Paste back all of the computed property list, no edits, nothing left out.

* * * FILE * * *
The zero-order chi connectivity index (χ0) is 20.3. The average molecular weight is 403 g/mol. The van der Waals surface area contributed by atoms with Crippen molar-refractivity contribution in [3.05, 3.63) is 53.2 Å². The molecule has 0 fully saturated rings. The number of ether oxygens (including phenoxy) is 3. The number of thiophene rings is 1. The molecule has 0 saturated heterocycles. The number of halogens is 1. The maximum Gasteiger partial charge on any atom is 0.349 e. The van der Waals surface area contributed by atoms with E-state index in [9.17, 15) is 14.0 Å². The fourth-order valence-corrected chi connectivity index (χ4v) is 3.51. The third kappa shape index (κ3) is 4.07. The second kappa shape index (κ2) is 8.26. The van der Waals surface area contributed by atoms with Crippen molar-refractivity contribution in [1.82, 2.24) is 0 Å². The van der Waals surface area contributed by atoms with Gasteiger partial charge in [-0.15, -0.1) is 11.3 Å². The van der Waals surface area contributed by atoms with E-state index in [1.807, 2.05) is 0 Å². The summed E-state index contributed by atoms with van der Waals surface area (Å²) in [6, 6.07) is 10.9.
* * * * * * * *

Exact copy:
The zero-order chi connectivity index (χ0) is 20.3. The average molecular weight is 403 g/mol. The van der Waals surface area contributed by atoms with Crippen molar-refractivity contribution in [3.05, 3.63) is 53.2 Å². The molecule has 0 fully saturated rings. The number of ether oxygens (including phenoxy) is 3. The number of thiophene rings is 1. The molecule has 0 saturated heterocycles. The number of halogens is 1. The maximum Gasteiger partial charge on any atom is 0.349 e. The van der Waals surface area contributed by atoms with E-state index in [9.17, 15) is 14.0 Å². The fourth-order valence-corrected chi connectivity index (χ4v) is 3.51. The third kappa shape index (κ3) is 4.07. The second kappa shape index (κ2) is 8.26. The van der Waals surface area contributed by atoms with Crippen molar-refractivity contribution in [1.82, 2.24) is 0 Å². The van der Waals surface area contributed by atoms with Gasteiger partial charge in [-0.15, -0.1) is 11.3 Å². The van der Waals surface area contributed by atoms with E-state index in [1.807, 2.05) is 0 Å². The summed E-state index contributed by atoms with van der Waals surface area (Å²) in [6, 6.07) is 10.9.